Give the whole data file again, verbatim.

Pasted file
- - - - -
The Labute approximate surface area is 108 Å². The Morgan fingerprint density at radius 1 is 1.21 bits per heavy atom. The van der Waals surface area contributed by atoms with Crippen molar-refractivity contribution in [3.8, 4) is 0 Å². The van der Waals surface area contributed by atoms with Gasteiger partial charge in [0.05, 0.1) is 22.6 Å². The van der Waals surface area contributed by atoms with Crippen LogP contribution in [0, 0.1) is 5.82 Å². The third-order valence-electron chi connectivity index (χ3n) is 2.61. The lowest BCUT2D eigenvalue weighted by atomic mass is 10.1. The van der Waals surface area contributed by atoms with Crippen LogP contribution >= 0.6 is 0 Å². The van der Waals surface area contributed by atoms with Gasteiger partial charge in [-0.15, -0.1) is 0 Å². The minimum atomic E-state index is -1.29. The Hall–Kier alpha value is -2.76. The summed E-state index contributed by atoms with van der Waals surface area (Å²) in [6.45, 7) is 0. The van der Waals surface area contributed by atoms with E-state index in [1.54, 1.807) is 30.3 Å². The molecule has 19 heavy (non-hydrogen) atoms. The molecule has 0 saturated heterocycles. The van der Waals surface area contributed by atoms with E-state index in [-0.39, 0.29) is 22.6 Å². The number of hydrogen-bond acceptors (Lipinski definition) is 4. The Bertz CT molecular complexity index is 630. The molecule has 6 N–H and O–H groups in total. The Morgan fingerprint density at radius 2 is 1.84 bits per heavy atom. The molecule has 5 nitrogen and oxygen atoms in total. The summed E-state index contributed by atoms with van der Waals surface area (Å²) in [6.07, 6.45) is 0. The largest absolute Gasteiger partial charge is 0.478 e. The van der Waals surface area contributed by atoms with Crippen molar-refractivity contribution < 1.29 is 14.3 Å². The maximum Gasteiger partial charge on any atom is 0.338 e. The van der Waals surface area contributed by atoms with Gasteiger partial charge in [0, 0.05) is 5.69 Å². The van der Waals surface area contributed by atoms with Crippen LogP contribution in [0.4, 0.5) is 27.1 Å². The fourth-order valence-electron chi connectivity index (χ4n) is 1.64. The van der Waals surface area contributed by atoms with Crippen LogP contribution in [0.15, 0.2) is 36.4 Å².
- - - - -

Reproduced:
The Labute approximate surface area is 108 Å². The Morgan fingerprint density at radius 1 is 1.21 bits per heavy atom. The van der Waals surface area contributed by atoms with Crippen molar-refractivity contribution in [3.8, 4) is 0 Å². The van der Waals surface area contributed by atoms with Gasteiger partial charge in [0.05, 0.1) is 22.6 Å². The van der Waals surface area contributed by atoms with Crippen LogP contribution in [0, 0.1) is 5.82 Å². The third-order valence-electron chi connectivity index (χ3n) is 2.61. The lowest BCUT2D eigenvalue weighted by atomic mass is 10.1. The van der Waals surface area contributed by atoms with Crippen LogP contribution >= 0.6 is 0 Å². The van der Waals surface area contributed by atoms with Gasteiger partial charge in [-0.15, -0.1) is 0 Å². The minimum atomic E-state index is -1.29. The Hall–Kier alpha value is -2.76. The summed E-state index contributed by atoms with van der Waals surface area (Å²) in [6.45, 7) is 0. The van der Waals surface area contributed by atoms with E-state index in [1.54, 1.807) is 30.3 Å². The molecule has 19 heavy (non-hydrogen) atoms. The molecule has 0 saturated heterocycles. The van der Waals surface area contributed by atoms with E-state index in [-0.39, 0.29) is 22.6 Å². The number of hydrogen-bond acceptors (Lipinski definition) is 4. The Bertz CT molecular complexity index is 630. The molecule has 6 N–H and O–H groups in total. The Morgan fingerprint density at radius 2 is 1.84 bits per heavy atom. The molecule has 5 nitrogen and oxygen atoms in total. The summed E-state index contributed by atoms with van der Waals surface area (Å²) in [6.07, 6.45) is 0. The largest absolute Gasteiger partial charge is 0.478 e. The van der Waals surface area contributed by atoms with Crippen molar-refractivity contribution < 1.29 is 14.3 Å². The maximum Gasteiger partial charge on any atom is 0.338 e. The van der Waals surface area contributed by atoms with Gasteiger partial charge in [0, 0.05) is 5.69 Å². The van der Waals surface area contributed by atoms with Crippen LogP contribution in [0.4, 0.5) is 27.1 Å². The fourth-order valence-electron chi connectivity index (χ4n) is 1.64. The van der Waals surface area contributed by atoms with Crippen LogP contribution in [0.15, 0.2) is 36.4 Å².